A state commission charged with determining whether Maryland students spend too much time taking standardized tests issued a final report today. Among the recommendations was a suggestion that local jurisdictions examine their own required tests.
State leaders formed the commission amid questions about what might be too much testing.
In its final report, though, the commission said it’s not that simple.
For example, classrooms aren’t just disrupted by testing itself. They are also disrupted when teachers leave to administer other classes’ tests, leaving their own classes without an instructor. The commission recommended fixing this by broadening who can administer tests.
Every test exists for a reason, said Andy Smarick, a partner at the think tank Bellwether Education Partners who sat on the state’s commission.
“If you get rid of a high school government exam, you’re saying something about the importance of government to what we think a high school diploma should reflect,” he said.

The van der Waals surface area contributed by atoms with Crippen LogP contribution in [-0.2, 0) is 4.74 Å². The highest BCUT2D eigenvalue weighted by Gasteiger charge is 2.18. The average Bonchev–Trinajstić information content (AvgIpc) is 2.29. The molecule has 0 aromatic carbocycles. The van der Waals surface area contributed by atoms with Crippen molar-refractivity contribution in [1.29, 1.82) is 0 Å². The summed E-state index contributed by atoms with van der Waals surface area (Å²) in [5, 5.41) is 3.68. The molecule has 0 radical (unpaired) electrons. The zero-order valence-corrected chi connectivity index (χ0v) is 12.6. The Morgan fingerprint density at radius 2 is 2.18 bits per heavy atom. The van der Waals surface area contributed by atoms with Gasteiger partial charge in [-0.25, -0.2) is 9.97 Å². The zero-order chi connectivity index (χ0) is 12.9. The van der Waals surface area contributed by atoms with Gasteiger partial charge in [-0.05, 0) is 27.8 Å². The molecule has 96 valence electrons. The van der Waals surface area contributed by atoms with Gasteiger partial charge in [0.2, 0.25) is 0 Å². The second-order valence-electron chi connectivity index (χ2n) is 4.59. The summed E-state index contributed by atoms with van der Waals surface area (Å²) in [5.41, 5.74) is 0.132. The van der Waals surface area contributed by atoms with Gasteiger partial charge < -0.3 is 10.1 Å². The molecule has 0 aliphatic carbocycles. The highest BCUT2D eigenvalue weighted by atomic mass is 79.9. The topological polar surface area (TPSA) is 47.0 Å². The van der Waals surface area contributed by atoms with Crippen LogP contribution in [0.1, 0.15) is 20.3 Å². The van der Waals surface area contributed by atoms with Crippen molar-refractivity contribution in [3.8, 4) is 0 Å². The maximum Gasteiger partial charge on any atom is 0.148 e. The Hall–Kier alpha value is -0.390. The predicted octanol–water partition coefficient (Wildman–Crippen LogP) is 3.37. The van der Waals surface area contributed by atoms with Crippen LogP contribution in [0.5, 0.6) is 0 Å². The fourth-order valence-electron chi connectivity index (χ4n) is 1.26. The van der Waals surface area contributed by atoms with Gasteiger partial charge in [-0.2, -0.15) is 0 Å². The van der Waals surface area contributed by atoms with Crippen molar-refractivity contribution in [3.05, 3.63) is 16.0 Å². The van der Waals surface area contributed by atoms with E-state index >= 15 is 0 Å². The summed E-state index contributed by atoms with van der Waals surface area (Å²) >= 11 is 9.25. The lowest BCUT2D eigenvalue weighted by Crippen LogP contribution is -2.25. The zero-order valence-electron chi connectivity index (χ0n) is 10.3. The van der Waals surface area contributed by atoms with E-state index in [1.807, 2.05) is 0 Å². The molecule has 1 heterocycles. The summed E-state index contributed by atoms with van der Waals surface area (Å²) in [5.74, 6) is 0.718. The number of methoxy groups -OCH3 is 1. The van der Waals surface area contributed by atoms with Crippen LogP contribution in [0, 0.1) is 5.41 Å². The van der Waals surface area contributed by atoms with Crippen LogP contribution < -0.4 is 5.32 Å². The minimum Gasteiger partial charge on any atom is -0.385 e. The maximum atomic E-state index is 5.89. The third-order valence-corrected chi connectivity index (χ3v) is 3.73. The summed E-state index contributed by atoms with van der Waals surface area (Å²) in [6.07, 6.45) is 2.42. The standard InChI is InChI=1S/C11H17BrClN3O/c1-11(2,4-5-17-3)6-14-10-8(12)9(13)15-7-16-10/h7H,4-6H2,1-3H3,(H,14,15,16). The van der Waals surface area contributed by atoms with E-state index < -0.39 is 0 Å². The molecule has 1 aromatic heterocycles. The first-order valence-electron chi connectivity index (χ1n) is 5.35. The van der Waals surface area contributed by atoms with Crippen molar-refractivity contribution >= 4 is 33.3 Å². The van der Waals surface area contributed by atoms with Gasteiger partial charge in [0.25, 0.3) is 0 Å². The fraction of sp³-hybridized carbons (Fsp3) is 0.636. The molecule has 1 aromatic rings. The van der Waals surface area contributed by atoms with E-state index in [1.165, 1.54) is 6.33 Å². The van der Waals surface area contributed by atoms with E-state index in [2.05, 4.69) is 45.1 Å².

The commission suggested local jurisdictions form commissions to examine their own assessments.
Maryland State Education Association President Betty Weller praised that recommendation, as well as one that the state not create a new middle school social studies test, as is required under a 2012 state law.
“So there’s one test right there that’s being eliminated, and this is all about eliminating excessive testing,” she said.
The commission also recommended reconfiguring the high school government assessment to make it less disruptive to classrooms.
The State Board of Education is expected to review the findings before making its recommendations to the governor and General Assembly this fall.